Tuesday, September 4, 2012

The Dartmouth: 2012 First-Year DOC Trips emphasize a ‘sustainable welcome' to '16s

Shared from The Dartmouth:
Approximately 85 percent of incoming freshmen embarked on excursions into the wilderness as part of this year's Dartmouth Outing Club First-Year Trips, according to Assistant Trips Director Farzeen Mahmud '12. The tradition, begun in 1935, incorporated a new focus on a "sustainable welcome" this year and faced a number of changes due to the adoption of a new term calendar.

This year's Trips directorate stressed their goal of a welcome to Dartmouth that is sustainable for the community as well as a concern for the environment, according to trip leader trainer Callista Womick '13.

However, changes to the academic term calendar, voted on earlier this year by the Dartmouth faculty, resulted in overlap between the start of First-Year Trips and the end of Summer term. The first members of the Class of 2016 arrived for their trips on Aug. 22, the last day of Summer term classes, and some Trips sections took place during the final exam period.

Students in residence for the Summer term were able to participate as Croo members during the exam period or as trip leaders following their exams, according to Mahmud. The schedule conflicts proved especially challenging for Croo members attempting to balance studying with their Croo duties, she said.

"[In-residence sophomores] on Croo do a couple activities a day and then go back to studying for finals, and that's something that I hope future years of Trips changes," Mahmud said. "It's really stressful and very contradictory for a welcoming party to be exhausted."

Mahmud said the Trips directorate aimed to help each member of the Class of 2016 to "build the home at Dartmouth they want one capable of lasting."

Whereas previous years have emphasized high energy and enthusiasm, the "sustainable welcome theory" encourages Trips participants to act naturally and genuinely in an attempt to foster long-lasting friendships, she said.

"Ultimately, there was disappointment after Trips because they did not reflect people's natural ways of interacting," Womick said. "We are trying to address the concern that Trips is a false portrayal of Dartmouth."

Amanda Toporek '16, who participated in a Strenuous Hiking trip, said the energy and dedication of trip leaders and Croo members succeeded in making her feel comfortable and welcomed.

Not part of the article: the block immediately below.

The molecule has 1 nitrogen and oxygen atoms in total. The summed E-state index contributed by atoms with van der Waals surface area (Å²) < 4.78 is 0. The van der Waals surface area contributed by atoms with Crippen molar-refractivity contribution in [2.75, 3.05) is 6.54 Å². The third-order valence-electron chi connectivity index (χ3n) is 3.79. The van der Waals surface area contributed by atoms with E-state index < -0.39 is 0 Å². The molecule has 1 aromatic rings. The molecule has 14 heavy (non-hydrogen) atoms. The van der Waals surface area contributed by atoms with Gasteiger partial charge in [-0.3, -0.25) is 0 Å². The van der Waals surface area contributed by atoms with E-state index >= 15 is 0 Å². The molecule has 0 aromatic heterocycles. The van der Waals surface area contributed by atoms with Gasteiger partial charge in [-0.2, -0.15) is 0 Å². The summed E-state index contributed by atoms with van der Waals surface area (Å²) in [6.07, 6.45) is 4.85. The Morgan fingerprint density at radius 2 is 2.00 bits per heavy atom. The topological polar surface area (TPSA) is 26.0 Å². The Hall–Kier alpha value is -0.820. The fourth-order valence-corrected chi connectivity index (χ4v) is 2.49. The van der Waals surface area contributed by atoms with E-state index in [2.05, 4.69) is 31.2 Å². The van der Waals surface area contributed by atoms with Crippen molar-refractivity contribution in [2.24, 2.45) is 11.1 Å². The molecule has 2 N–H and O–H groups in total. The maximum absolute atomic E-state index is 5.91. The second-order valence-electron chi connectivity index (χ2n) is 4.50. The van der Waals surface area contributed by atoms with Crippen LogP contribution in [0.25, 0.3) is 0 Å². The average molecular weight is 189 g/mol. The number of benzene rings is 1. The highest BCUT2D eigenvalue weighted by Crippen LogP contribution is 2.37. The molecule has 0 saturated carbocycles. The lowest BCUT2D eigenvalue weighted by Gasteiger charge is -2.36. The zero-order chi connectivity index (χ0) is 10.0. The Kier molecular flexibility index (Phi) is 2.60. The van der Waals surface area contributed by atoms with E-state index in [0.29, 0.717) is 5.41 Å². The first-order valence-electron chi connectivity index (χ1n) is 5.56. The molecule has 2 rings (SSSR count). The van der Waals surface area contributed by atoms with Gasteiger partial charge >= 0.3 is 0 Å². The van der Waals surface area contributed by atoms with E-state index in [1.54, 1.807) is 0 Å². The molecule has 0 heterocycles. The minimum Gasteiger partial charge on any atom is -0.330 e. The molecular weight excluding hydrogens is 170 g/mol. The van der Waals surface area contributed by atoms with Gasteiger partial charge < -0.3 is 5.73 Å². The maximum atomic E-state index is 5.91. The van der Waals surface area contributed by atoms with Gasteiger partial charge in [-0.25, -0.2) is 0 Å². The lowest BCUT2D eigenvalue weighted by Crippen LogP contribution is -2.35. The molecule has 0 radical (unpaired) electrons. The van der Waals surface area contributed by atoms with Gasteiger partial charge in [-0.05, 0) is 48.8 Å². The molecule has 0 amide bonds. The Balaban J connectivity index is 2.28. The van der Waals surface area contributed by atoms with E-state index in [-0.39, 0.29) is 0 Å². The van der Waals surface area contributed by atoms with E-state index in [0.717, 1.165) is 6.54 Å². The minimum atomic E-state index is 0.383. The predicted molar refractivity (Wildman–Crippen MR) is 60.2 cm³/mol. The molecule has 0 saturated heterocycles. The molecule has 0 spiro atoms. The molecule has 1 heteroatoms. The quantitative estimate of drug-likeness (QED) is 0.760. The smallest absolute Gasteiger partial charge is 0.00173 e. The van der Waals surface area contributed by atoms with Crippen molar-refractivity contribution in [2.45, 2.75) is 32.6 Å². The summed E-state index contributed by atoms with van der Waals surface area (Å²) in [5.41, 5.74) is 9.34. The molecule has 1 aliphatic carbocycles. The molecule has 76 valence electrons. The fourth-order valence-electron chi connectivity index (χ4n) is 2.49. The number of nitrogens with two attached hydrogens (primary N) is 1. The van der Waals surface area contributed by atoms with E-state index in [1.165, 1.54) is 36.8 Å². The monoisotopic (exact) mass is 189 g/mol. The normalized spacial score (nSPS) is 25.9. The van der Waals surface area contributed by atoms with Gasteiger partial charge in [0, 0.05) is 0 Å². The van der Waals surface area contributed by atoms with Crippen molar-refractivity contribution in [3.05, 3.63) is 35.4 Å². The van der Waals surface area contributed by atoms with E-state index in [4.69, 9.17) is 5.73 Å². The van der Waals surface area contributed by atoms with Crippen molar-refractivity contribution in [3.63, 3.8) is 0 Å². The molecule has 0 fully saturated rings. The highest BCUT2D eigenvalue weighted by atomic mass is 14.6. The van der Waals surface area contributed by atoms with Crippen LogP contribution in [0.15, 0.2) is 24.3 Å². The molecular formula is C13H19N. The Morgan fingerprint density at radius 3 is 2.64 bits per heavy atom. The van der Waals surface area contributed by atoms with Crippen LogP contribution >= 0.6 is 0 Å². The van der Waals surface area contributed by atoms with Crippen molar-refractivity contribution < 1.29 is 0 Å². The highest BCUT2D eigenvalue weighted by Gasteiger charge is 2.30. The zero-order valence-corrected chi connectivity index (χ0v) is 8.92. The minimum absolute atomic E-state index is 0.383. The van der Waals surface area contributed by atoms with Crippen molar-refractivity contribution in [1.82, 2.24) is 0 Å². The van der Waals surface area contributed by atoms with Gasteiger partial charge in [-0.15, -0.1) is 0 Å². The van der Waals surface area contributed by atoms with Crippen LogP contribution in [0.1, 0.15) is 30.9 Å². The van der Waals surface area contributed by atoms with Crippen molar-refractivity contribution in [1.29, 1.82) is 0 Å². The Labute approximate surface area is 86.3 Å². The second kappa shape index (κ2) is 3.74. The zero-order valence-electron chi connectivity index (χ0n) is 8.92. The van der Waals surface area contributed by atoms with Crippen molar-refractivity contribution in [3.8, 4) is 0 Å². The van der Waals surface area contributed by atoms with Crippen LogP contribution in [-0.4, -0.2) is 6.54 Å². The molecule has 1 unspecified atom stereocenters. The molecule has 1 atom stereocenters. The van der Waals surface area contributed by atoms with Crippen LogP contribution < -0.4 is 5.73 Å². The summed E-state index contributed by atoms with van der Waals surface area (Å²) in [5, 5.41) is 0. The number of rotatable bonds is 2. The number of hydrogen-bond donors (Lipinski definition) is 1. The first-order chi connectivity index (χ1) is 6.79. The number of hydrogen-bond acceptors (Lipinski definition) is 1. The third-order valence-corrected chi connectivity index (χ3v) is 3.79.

"Overall, Trips made me feel at home," Toporek said. "Knowing that all of those upperclassmen were working incredibly hard to make me feel welcome at Dartmouth was pretty special."

Environmental sustainability remains an important part of the Trips program, and the DOC emphasized "leave no trace" practices for all departing trips. This year, each trip was supplied with a compost bag. In addition, barbeques are designed to be almost zero-waste, and nearly all food taken on individual Trips and served at the Moosilauke Ravine Lodge is grown locally, according to Womick.

While reducing waste required trip members to prepare simpler food, leaders and participants were rewarded with a more elaborate meal upon arrival at the Lodge.

"Our [cooking] fuel only lasted through 1.5 meals, so we did a lot of snacking on Newman O's," Brad Plunkett '16, who participated in a biking trip to Franconia Ridge, said. "My favorite food was at the Lodge, even though some of it managed to get splattered onto my face by members of the Lodj Croo."

The planning process for Trips begins nine months prior to the first trip's departure, at the beginning of Winter term, and is managed by a Trips directorate that consists of the director, assistant director, three trip leader trainers, Croo chiefs, an outreach coordinator and a sustainability coordinator, according to Trips Director Emily Mason-Osann '11 Th '12.

Upperclassmen apply for positions as trip leaders and Croo members during Spring term. This year, 286 of 630 students applying for leader positions were selected, and 59 of 150 students applying as Croo members were selected, Mason-Osann said.

Applications and training session for Trips 2012 featured a special focus on genuine interactions and community dynamics and included a new community-building workshop, according to Womick.

Trip leader trainers also guided leaders and Croo members through mandatory training sessions in risk assessment and wilderness skills, with all of the trip leaders converging on Gilman Island prior to their departures. Ryan Lisann '15, who led a cabin camping trip, said the workshops offered on the island provided the perspective necessary to ensure a good experience.

"Spending the night at Gilman Island put everyone in the right mindset before returning to campus to get their trippees," Lisann said. "We had a bunch of workshops conveying the importance of a trip leader as an ongoing resource for their trippees well past trips themselves. I felt they were extremely informative, and I received a lot of insight into what is expected from a leader from both the trip leader trainers and other leaders in the section."

Trips 2012 featured 10 sections with 32 distinct trips, whose titles were changed this year to reflect not only the trips' activities but also their destinations, according to Womick.

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